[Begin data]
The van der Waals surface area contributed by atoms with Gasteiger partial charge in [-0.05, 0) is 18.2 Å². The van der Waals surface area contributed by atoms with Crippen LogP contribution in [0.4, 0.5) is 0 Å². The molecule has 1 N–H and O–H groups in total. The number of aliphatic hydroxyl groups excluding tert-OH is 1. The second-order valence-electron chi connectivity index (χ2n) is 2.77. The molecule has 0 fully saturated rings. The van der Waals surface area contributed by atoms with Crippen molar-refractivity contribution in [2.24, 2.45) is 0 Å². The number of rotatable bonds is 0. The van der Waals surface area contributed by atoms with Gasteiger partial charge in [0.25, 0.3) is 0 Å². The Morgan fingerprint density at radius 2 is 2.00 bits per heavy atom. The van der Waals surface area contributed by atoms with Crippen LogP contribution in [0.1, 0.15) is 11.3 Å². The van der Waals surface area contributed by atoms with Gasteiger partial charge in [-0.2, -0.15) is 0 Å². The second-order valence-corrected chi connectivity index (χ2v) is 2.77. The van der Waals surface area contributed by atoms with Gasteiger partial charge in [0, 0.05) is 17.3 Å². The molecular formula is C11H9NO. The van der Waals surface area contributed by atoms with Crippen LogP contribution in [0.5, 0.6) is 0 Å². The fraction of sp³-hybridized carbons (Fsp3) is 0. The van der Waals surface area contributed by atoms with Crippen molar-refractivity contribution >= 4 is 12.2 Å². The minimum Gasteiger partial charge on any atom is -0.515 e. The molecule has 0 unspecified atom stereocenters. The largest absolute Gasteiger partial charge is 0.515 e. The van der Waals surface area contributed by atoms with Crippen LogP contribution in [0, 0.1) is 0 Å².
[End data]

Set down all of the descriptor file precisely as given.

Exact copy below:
The van der Waals surface area contributed by atoms with Gasteiger partial charge in [-0.05, 0) is 18.2 Å². The van der Waals surface area contributed by atoms with Crippen LogP contribution in [0.4, 0.5) is 0 Å². The molecule has 1 N–H and O–H groups in total. The number of aliphatic hydroxyl groups excluding tert-OH is 1. The second-order valence-electron chi connectivity index (χ2n) is 2.77. The molecule has 0 fully saturated rings. The van der Waals surface area contributed by atoms with Crippen molar-refractivity contribution in [2.24, 2.45) is 0 Å². The number of rotatable bonds is 0. The van der Waals surface area contributed by atoms with Gasteiger partial charge in [0.25, 0.3) is 0 Å². The Morgan fingerprint density at radius 2 is 2.00 bits per heavy atom. The van der Waals surface area contributed by atoms with Crippen LogP contribution in [0.1, 0.15) is 11.3 Å². The van der Waals surface area contributed by atoms with Gasteiger partial charge in [-0.2, -0.15) is 0 Å². The second-order valence-corrected chi connectivity index (χ2v) is 2.77. The van der Waals surface area contributed by atoms with Gasteiger partial charge in [0, 0.05) is 17.3 Å². The molecular formula is C11H9NO. The van der Waals surface area contributed by atoms with Crippen LogP contribution in [0.5, 0.6) is 0 Å². The fraction of sp³-hybridized carbons (Fsp3) is 0. The van der Waals surface area contributed by atoms with Crippen molar-refractivity contribution >= 4 is 12.2 Å². The minimum Gasteiger partial charge on any atom is -0.515 e. The molecule has 0 unspecified atom stereocenters. The largest absolute Gasteiger partial charge is 0.515 e. The van der Waals surface area contributed by atoms with Crippen LogP contribution in [0, 0.1) is 0 Å².